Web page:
Pubmed CrossRef
  12. Goldberg EJ, Fowler EG, and Oppenheim WL. Case report: the influence of selective voluntary motor control on gait after hamstring lengthening surgery. Clin Orthop Relat Res 2012;470:1320-26.
    Pubmed KoreaMed CrossRef
  13. Ostensjo S, Carlberg EB, and Vollestad NK. Motor impairments in young children with cerebral palsy: relationship to gross motor function and everyday activities. Dev Med Child Neurol 2004;45:603-12.
  14. Kim WH, and Park EY. Causal relation between spasticity, strength, gross motor function, and functional outcome in children with cerebral palsy: a path analysis. Dev Med Child Neurol 2011;53:68-73.
    Pubmed CrossRef
  15. Ross SA, and Engsberg JR. Relationships between spasticity, strength, gait, and the GMFM-66 in persons with spastic diplegia cerebral palsy. Arch Phys Med Rehabil 2007;88:1114-20.
    Pubmed CrossRef
  16. Lister MJ. Contemporary management of motor control problems: proceedings of the II STEP conference. Alexandria: Foundation for Physical Therapy; 1991.
  17. Aisen ML, Kerkovich D, and Mast J et al. Cerebral palsy: clinical care and neurological rehabilitation. Lancet Neurol 2011;10:844-52.
    Pubmed CrossRef
  18. Arpino C, Vescio MF, and De Luca A et al. Efficacy of intensive versus non intensive physiotherapy in children with cerebral palsy: meta-analysis. Int J Rehabil Res 2010;33:165-71.
    Pubmed CrossRef
  19. Rackauskaite G, Thorsen P, and Uldall PV et al. Reliability of GMFCS family report questionnaire. Disabil Rehabil 2012;34:721-4.
    Pubmed CrossRef
  20. Morris C, and Bartlett D. Gross motor function classification system: impact and utility. Dev Med Child Neurol 2004;46:60-5.
    Pubmed CrossRef
  21. Bohannon RW, and Smith MB. Interrater reliability of a modified Ashworth scale of muscle spasticity. Phys Ther 1987;67:206-07.
  22. Klingels K, De Cook P, and Molenaers G. Upper limb motor and sensory impairments in children with hemiplegic cerebral palsy: can they be measured reliably?. Disabil Rehabil 2010;32:409-16.
    Pubmed CrossRef
  23. Park EY, and Kim WH. Meta-analysis of the effect of strengthening interventions in individuals with cerebral palsy. Res Dev Disabil 2014;35:239-49.
    Pubmed CrossRef
  24. Boyd RN, and Graham HK. Objective measures of clinical findings in the use of botulinum toxin type A for the management of children with CP. Eur J Neurol 1999;6:523-35.
  25. L?wing K, and Carlberg EB. Reliability of the selective motor control scale in children with cerebral palsy. Adv Physiother 2009;11:58-63.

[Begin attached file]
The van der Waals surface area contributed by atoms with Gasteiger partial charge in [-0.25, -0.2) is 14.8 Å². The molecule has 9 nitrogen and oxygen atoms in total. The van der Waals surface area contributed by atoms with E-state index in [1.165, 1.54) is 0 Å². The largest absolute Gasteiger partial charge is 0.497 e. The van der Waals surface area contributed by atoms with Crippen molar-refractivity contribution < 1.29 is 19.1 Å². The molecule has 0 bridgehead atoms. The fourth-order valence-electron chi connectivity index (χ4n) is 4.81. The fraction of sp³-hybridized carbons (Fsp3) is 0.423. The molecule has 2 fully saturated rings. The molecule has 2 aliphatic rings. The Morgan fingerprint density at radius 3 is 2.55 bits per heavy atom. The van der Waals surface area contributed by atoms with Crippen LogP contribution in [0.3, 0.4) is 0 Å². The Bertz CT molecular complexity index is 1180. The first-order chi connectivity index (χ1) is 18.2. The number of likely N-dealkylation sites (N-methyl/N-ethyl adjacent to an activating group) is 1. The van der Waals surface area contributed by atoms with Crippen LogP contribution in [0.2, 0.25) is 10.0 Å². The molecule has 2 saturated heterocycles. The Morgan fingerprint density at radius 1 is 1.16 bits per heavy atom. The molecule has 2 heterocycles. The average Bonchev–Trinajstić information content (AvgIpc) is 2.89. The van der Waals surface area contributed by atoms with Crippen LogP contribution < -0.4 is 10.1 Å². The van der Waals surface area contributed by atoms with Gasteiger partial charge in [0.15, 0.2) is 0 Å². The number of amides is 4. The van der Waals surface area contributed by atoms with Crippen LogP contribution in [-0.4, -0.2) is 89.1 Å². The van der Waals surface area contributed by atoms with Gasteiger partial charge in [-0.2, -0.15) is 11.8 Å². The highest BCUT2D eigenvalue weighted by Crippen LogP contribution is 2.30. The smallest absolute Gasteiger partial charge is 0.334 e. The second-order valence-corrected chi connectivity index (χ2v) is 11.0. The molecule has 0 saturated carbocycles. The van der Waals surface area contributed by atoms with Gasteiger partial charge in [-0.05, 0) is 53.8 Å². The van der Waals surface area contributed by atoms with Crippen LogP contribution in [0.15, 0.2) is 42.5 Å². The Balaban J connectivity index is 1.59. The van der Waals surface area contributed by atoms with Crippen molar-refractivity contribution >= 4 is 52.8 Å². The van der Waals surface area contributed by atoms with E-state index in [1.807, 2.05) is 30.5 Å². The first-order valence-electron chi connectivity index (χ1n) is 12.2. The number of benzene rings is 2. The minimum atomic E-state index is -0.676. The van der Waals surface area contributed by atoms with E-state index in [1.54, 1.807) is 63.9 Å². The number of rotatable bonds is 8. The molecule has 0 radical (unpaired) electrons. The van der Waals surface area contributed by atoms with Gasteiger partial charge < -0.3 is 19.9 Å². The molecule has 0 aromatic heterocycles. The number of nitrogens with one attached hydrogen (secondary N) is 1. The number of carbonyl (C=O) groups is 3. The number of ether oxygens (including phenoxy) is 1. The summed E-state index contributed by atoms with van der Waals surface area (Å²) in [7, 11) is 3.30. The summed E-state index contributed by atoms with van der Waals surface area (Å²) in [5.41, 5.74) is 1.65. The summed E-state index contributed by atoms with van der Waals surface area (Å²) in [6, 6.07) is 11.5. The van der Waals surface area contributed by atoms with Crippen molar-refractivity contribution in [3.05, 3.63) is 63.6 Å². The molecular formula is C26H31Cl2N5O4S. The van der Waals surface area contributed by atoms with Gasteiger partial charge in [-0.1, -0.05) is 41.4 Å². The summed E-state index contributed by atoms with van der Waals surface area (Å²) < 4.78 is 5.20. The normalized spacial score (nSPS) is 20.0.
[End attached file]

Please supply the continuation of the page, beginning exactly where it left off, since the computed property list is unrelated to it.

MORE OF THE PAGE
26. Jeong DH. Reliability and validity of the CAP for computer access assessment of persons with physical disabilities. J Kor Phys Ther 2015;27:30-7.
  27. Kim MH, and Weon JH. Intra-and inter-rater reliabilities of infrasternal angle measurement. J Kor Phys Ther 2015;27:154-8.
  28. Seo HJ, and Kim JH. The reliability and validity of Korean pediatric functional muscle testing in children with motor disorder. J Kor Phys Ther 2016;28:232-42.
  29. Lundkvist Josenby A, Jarnlo GB, and Gummesson C et al. Longitudinal construct validity of the GMFM-88 total score and goal total score and the GMFM-66 score in a 5 year follow-up study. Phys Ther 2009;89:342-50.
    Pubmed CrossRef
  30. Russell DJ, Avery LM, and Rosenbaum PL et al. Improved scaling of the gross motor function measure for children with cerebral palsy: evidence of reliability and validity. Phys Ther 2000;80:873-85.
  31. Alotaibi M, Long T, and Kennedy E et al. The efficacy of GMFM-88 and GMFM-66 to detect changes in gross motor function in children with cerebral palsy (CP): a literature review. Disabil Rehabil 2014;36:617-27.
    Pubmed CrossRef
  32. Gagliardi C, Maghini C, and Germiniasi C et al. The effect of frequency of cerebral palsy treatment: a matched-pair pilot study. Pediatr Neurol 2008;39:335-40.
    Pubmed CrossRef
  33. Reddihough DS, King J, and Coleman G et al. Efficacy of programmes based on conductive education for young children with cerebral palsy. Dev Med Child Neurol 1998;40:763-70.
    Pubmed CrossRef
  34. Tsorlakis N, Evaggelinou C, and Grouios G et al. Effect of frequency of cerebral palsy treatment: a matched-pair pilot study. Pediatr Neurol 2004;39:335-40.
  35. Yi TI, Jin JR, and Kim SH et al. Contributing factors analysis for the gross motor function in children with spastic cerebral palsy after physical therapy. Ann Rehabil Med 2013;37:649-57.
    Pubmed KoreaMed CrossRef
  36. Odman P, and Oberg B. Effectiveness of intensive training for children with cerebral palsy-a comparison between child and youth rehabilitation and conductive education. J Rehabil Med 2005;37:263-70.
    Pubmed CrossRef
  37. Harries N, Kassirer M, and Amichai T et al. Changes over years in gross motor function of 3-8year old children with cerebral palsy: using the gross motor function measure (GMFM-88). Isr Med Assoc J 2004;6:408-11.
  38. Rosenbaum P, Walter S, and Hanna S et al. Prognosis for gross motor function in cerebral palsy. JAMA 2002;288:1357-63.
    Pubmed CrossRef
  39. Spittle A, Orton J, and Anderson P et al. Early developmental intervention programmes provided post hospital discharge to prevent motor and cognitive impairment in preterm infants. Cochrane Database Syst Rev 2015;24:CD005495.
    Pubmed CrossRef
  40. Fowler EG, Kolobe TH, and Damiano DL. Promotion of physical fitness and prevention of secondary conditions for children with cerebral palsy: section on pediatrics research summit proceedings. Phys Ther 2007;87:1495-510.
    Pubmed CrossRef
  41. Givon U. Muscle weakness in cerebral palsy. Acta Orthop Traumatol Turc 2004;43:87-93.
    Pubmed CrossRef

June 2019, 31 (3)
Full Text(PDF) Free

Social Network Service

Cited By Articles
  • CrossRef (0)